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Why are there so many unfilled nurse vacancies?

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With the modern nurse doing everything from taking care of patients’ physical needs to administering routine medical procedures, nurses are the lifeblood of the NHS, however, there just aren’t enough of them in post.

It’s believed that the National Health Service (NHS) needs to fill around 40,000 nurse positions across Britain, and the recruitment figures simply aren’t going up fast enough. In this article, we’ll explore why that is the case.

The scale of the issue

With an 8.3% rise in the number of nursing vacancies in the last year, it’s clear that the problem is not going away anytime soon. Part of the difficulty lies with the fact that issues around pay and funding are set in stone from early training levels. The student bursary, for example, was removed in 2015, so it’s harder than ever to learn how to become a nurse if you come from a low-income background.

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And with evidence making it clear that NHS nurse recruitment problems are worst in those parts of the country where there is a high cost of living (such as the Home Counties and other areas in the London region), it’s clear that another major contributing factor to the nurse shortage is pay-related: salaries just aren’t high enough.

“Nursing is a wonderful career, but the Government must do more to make it attractive to the tens of thousands of new nurses we need,” says Janet Davies, the Chief Executive and General Secretary of the Royal College of Nursing (RCN), which represents the profession. “If Ministers fail, they are storing up unimaginable problems for the future. The staffing crisis must be stopped from spiralling further.”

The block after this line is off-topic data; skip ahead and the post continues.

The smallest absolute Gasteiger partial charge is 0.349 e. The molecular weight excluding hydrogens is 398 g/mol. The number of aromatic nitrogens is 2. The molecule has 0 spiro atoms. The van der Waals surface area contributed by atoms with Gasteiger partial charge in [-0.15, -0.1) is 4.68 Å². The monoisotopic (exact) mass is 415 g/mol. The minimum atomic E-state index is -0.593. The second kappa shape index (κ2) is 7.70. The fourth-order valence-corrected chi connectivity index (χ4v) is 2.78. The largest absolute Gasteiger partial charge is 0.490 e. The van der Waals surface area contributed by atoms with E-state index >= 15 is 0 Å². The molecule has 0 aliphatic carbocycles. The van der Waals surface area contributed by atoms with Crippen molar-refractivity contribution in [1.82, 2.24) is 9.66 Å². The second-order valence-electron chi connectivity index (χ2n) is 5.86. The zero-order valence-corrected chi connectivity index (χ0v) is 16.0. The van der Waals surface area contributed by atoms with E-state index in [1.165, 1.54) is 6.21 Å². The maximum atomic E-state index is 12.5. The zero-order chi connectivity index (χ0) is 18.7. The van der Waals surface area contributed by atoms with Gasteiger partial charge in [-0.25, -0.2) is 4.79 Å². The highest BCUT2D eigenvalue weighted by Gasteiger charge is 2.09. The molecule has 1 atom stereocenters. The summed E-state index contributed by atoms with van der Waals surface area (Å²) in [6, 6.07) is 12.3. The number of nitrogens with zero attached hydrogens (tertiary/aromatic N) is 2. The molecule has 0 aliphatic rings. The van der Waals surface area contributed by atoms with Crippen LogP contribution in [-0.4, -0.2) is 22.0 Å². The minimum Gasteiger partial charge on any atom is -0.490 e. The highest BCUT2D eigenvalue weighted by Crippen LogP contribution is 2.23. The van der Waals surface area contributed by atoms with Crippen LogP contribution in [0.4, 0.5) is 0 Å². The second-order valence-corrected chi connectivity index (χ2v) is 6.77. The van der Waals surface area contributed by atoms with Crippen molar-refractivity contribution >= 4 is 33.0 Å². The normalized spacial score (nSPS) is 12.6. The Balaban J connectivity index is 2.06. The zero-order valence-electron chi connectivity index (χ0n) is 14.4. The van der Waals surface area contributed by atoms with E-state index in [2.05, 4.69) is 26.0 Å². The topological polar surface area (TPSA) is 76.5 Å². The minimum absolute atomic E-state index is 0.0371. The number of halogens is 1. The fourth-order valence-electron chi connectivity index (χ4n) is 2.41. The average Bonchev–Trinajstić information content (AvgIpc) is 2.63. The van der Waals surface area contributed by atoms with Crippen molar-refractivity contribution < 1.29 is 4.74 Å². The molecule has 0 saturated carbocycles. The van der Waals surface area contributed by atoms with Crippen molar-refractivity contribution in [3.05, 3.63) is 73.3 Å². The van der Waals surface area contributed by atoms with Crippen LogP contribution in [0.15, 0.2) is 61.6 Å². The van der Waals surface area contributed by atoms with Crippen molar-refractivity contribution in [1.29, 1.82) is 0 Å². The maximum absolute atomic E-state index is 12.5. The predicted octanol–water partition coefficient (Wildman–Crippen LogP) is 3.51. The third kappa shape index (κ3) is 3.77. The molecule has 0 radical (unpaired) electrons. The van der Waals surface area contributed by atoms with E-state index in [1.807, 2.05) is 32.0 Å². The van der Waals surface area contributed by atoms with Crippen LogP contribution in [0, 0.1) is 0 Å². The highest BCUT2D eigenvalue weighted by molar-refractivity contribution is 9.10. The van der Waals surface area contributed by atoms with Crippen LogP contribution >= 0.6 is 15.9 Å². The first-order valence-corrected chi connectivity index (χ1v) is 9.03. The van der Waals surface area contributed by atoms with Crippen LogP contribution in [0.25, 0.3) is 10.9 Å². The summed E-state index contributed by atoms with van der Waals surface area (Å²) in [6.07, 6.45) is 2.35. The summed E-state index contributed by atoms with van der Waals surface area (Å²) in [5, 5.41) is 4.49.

Brexit

When Britain voted to leave the European Union back in June 2017, it was predicted that both good and bad effects would be seen across sectors when the break eventually takes place. Nursing, of course, is no exception – and data from the Nursing and Midwifery Council (NMC) shows that there was an 89% drop in the number of nurses recruited between the leave vote and the end of the year. Take the example of Spain. Before Brexit, almost two thousand Spanish nurses a year would join the NMC’s register – but between October 2016 and September 2017, it was just over one hundred – a drop of over 90%.

Turning to agency nurses

One proposed solution is to increase the number of agency nurses who can come in and plug the holes in hospital staffing levels. Agency nurses, who are paid a contractor pay rate rather than a salary, are bailing out many hospitals that wouldn’t otherwise know where to turn when their lack of regular nursing staff becomes acute.

With the number of recruits into nursing reducing each month, it’s clear that action needs to be taken to prevent a crisis in the NHS. Whether it’s reaching out to foreign nurses to make it clear they’re welcome, funding more training positions or by using a mixture of approaches, there’s a lot to consider. But without change happening soon, it’s likely that the problem will worsen in the months and years ahead.

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Nursing vacancies hit record high leaving patient care at risk

It can be “dangerous” when there aren’t enough nurses to provide care.

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Patient Falls Risk with IV

There are now a record 43,671 empty nursing posts in the NHS in England alone.

NHS figures show that there are now a record 43,671 empty nursing posts in the NHS in England alone, according to the Royal College of Nursing (RCN).

The College says a global shortage of nurses alongside the removal of the nursing bursary has compounded this figure which now sees 12% of posts through the NHS in England without a full-time Registered Nurse.

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Figures from the University and College Admissions Service (UCAS) show a 29% overall decline in applications to undergraduate courses since 2015, when the bursary was cut by the Government.

In a report released today titled ‘Standing up for patient and public safety’, the Royal College of Nursing outlines the evidence of the need for a new law that allocates specific legal responsibilities for workforce planning and supply.